Monday, April 06, 2020

Intelligence is More than Mere Knowing

It's in the nature of living to wake up each morning into the unknown. There is nothing like a worldwide pandemic lockdown to bring that truth into stark relief. Oh sure, there are things we already know — my spouse takes cream in her coffee, my kids won't eat cold oatmeal, E=mc² — but when it comes to applying our brains, to thinking, it is upon the unknown that we apply ourselves. I mean, we may appreciate the simple things, the routines, the familiar, the established facts of life, but if we're going to engage in intelligent thought, and we must or else expire of boredom and stupidity. It's the unknown that gets our attention.

What will today bring and what will we do about it? That is what stands at the center of our intellectual lives. It's what gives life relish. Astonishment, confusion, struggle, puzzlement, surprise, eagerness, anticipation, anxiety, excitement, passion: this is the stuff of critical thought, of intelligence.

I have, for instance, been awaking each morning lately faced with the unknown of how I'm going to pay my bills. Up until a few weeks ago, I earned my living primarily as a public speaker, but now, in a flash, I find myself scrambling from sun up to sun down trying to figure out how to fill in that suddenly opened maw in my immediate economic prospects. And I'm not the only one. Every one of us is experiencing the emotions associated with intelligent thought, every single day as we piece together our new world. I'm not sure where we got the idea that critical thinking was a dry, cool, systematic endeavor but that's certainly not the truth.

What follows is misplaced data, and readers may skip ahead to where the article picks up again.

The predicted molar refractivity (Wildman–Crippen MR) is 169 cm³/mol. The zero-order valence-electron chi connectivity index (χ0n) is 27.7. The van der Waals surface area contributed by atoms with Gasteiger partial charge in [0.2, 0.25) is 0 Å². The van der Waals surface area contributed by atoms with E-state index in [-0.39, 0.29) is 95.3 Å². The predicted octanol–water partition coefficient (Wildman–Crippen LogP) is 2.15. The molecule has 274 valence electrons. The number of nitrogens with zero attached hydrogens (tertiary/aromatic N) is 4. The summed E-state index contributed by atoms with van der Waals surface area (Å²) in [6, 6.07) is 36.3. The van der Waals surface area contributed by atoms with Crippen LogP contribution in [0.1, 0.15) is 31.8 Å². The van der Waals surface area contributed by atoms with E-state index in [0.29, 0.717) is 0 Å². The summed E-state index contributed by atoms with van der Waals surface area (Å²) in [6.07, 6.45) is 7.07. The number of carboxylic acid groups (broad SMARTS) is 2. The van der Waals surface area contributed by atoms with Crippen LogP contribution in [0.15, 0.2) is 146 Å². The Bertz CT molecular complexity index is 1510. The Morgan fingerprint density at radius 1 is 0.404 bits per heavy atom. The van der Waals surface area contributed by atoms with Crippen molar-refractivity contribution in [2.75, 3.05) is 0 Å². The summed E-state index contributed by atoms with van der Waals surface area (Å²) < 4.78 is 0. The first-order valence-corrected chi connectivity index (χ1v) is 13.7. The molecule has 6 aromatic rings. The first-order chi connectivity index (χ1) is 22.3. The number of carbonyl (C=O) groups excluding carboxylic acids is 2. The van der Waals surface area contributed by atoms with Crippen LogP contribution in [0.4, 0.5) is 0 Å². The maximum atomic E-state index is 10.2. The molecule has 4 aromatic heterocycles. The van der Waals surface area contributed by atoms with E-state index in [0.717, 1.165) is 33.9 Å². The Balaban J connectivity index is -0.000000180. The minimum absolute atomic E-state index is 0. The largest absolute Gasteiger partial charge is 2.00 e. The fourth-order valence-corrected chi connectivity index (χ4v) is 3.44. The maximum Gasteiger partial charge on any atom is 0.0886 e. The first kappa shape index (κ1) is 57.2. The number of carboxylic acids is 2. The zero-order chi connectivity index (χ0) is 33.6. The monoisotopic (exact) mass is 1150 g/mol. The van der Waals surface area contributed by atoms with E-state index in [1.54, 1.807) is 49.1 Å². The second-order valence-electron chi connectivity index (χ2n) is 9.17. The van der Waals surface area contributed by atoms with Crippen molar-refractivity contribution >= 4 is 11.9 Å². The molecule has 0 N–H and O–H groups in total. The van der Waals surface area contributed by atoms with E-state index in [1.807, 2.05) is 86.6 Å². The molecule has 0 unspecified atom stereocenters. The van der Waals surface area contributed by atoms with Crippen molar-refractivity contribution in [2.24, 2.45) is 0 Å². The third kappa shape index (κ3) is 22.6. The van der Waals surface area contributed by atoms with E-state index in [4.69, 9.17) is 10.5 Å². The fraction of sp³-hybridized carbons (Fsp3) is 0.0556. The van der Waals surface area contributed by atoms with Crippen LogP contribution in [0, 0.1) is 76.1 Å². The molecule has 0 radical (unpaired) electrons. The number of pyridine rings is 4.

No, contrary to the popular notions, the application of intelligence is a highly emotional, messy, confusing, stressful process: much more Captain Kirk than Mr. Spock.

One of the functions of schools is to measure intelligence, indeed an entire industry has sprung up around this notion, bringing forth our current era of standardized testing, complete with standardized curricula designed with those standard measures in mind, as if we hope to make all the sprouts grow into plants of exactly the same size. But this is nothing new. Schools were in the intelligence measuring game long before the advent of testing corporations, with their own tests and grades and report cards. Yet all they've ever sought to measure is what kids already know, which has nothing to do with intelligence. The kid with the quick hand and ready answer is judged to be the most intelligent by this process, downgrading the child who is engaged in the actual process of applying his intelligence. That is, to make something that is unknown into something that is known.

Our intelligence is called into play when confronted with the unknown. What are we going to do about it? How do we go about solving or understanding this? Confronting the unknown is necessarily an emotional experience and those feelings of astonishment, confusion, struggle, puzzlement, surprise, eagerness, anticipation, anxiety, excitement, and passion are the material of intelligent thought. Without that, we're left with mere knowing. It's the values and virtues of not knowing that are the real measures of intelligent thought.


I hate to do this, but I earn most of my income by speaking at education conferences and running in-person workshops. I've just had 95 percent of my income wiped out for the next 6 months. I know I'm not the only one living with economic insecurity, but if you like what you read here, please consider hitting the donation button below. 

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